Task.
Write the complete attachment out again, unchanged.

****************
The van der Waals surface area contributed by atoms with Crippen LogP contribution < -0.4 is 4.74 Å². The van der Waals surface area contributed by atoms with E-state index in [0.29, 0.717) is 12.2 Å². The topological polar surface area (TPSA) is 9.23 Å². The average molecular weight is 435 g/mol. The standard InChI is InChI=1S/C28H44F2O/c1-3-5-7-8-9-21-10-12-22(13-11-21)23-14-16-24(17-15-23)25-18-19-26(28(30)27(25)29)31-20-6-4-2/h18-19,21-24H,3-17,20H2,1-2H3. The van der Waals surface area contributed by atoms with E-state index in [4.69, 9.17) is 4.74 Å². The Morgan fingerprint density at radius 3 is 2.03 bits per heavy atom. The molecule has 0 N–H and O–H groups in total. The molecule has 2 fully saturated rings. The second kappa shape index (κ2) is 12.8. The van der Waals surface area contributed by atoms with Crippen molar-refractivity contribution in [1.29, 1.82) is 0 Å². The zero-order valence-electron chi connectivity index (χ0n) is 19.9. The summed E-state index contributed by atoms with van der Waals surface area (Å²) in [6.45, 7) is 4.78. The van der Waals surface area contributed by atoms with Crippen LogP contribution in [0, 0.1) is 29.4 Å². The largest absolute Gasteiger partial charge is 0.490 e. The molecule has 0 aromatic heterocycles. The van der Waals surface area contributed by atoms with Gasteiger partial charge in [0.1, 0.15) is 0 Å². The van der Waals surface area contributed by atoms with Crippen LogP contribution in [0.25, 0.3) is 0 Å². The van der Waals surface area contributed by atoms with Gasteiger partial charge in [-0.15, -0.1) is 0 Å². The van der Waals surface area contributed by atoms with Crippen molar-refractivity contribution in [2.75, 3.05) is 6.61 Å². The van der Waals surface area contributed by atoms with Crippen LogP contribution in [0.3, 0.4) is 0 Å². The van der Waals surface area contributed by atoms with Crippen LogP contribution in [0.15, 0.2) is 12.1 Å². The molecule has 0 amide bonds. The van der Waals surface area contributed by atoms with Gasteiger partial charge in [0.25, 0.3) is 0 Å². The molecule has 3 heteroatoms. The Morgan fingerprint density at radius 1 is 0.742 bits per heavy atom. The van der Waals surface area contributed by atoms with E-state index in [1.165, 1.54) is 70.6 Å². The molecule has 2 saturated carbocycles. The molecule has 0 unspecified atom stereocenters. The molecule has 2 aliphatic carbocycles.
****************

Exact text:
The van der Waals surface area contributed by atoms with Crippen LogP contribution < -0.4 is 4.74 Å². The van der Waals surface area contributed by atoms with E-state index in [0.29, 0.717) is 12.2 Å². The topological polar surface area (TPSA) is 9.23 Å². The average molecular weight is 435 g/mol. The standard InChI is InChI=1S/C28H44F2O/c1-3-5-7-8-9-21-10-12-22(13-11-21)23-14-16-24(17-15-23)25-18-19-26(28(30)27(25)29)31-20-6-4-2/h18-19,21-24H,3-17,20H2,1-2H3. The van der Waals surface area contributed by atoms with E-state index in [4.69, 9.17) is 4.74 Å². The Morgan fingerprint density at radius 3 is 2.03 bits per heavy atom. The molecule has 0 N–H and O–H groups in total. The molecule has 2 fully saturated rings. The second kappa shape index (κ2) is 12.8. The van der Waals surface area contributed by atoms with Crippen molar-refractivity contribution in [1.29, 1.82) is 0 Å². The zero-order valence-electron chi connectivity index (χ0n) is 19.9. The summed E-state index contributed by atoms with van der Waals surface area (Å²) in [6.45, 7) is 4.78. The van der Waals surface area contributed by atoms with Crippen LogP contribution in [0, 0.1) is 29.4 Å². The largest absolute Gasteiger partial charge is 0.490 e. The molecule has 0 aromatic heterocycles. The van der Waals surface area contributed by atoms with Gasteiger partial charge in [0.1, 0.15) is 0 Å². The van der Waals surface area contributed by atoms with Crippen LogP contribution in [0.25, 0.3) is 0 Å². The van der Waals surface area contributed by atoms with Gasteiger partial charge in [-0.15, -0.1) is 0 Å². The van der Waals surface area contributed by atoms with Crippen molar-refractivity contribution in [2.75, 3.05) is 6.61 Å². The van der Waals surface area contributed by atoms with Crippen LogP contribution in [0.3, 0.4) is 0 Å². The van der Waals surface area contributed by atoms with Crippen LogP contribution in [0.15, 0.2) is 12.1 Å². The molecule has 0 amide bonds. The van der Waals surface area contributed by atoms with Gasteiger partial charge in [0.25, 0.3) is 0 Å². The molecule has 3 heteroatoms. The Morgan fingerprint density at radius 1 is 0.742 bits per heavy atom. The van der Waals surface area contributed by atoms with E-state index in [1.165, 1.54) is 70.6 Å². The molecule has 2 saturated carbocycles. The molecule has 0 unspecified atom stereocenters. The molecule has 2 aliphatic carbocycles.